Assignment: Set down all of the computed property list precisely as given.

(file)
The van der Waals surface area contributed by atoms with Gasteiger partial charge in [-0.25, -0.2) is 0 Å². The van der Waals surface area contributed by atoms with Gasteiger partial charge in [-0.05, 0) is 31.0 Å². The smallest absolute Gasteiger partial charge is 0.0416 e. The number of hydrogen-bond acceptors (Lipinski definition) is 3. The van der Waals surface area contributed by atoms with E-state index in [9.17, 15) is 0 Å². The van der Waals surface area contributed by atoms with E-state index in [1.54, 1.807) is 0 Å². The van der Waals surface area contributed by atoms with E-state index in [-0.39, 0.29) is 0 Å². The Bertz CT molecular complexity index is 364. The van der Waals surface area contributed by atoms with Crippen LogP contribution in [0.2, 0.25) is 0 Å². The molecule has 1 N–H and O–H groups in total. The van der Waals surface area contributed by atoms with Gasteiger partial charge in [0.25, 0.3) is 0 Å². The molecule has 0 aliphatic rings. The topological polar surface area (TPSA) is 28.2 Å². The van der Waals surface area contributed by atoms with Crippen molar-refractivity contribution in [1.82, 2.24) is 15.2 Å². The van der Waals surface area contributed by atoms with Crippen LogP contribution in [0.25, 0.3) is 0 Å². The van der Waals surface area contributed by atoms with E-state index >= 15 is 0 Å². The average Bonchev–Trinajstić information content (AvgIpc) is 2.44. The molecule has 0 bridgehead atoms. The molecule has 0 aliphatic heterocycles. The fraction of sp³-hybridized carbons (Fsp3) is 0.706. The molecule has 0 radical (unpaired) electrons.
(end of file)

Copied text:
The van der Waals surface area contributed by atoms with Gasteiger partial charge in [-0.25, -0.2) is 0 Å². The van der Waals surface area contributed by atoms with Gasteiger partial charge in [-0.05, 0) is 31.0 Å². The smallest absolute Gasteiger partial charge is 0.0416 e. The number of hydrogen-bond acceptors (Lipinski definition) is 3. The van der Waals surface area contributed by atoms with E-state index in [9.17, 15) is 0 Å². The van der Waals surface area contributed by atoms with E-state index in [1.54, 1.807) is 0 Å². The van der Waals surface area contributed by atoms with E-state index in [-0.39, 0.29) is 0 Å². The Bertz CT molecular complexity index is 364. The van der Waals surface area contributed by atoms with Crippen LogP contribution in [0.2, 0.25) is 0 Å². The molecule has 1 N–H and O–H groups in total. The van der Waals surface area contributed by atoms with Gasteiger partial charge in [0.25, 0.3) is 0 Å². The molecule has 0 aliphatic rings. The topological polar surface area (TPSA) is 28.2 Å². The van der Waals surface area contributed by atoms with Crippen molar-refractivity contribution in [1.82, 2.24) is 15.2 Å². The van der Waals surface area contributed by atoms with Crippen LogP contribution in [0.25, 0.3) is 0 Å². The van der Waals surface area contributed by atoms with E-state index >= 15 is 0 Å². The average Bonchev–Trinajstić information content (AvgIpc) is 2.44. The molecule has 0 bridgehead atoms. The molecule has 0 aliphatic heterocycles. The fraction of sp³-hybridized carbons (Fsp3) is 0.706. The molecule has 0 radical (unpaired) electrons.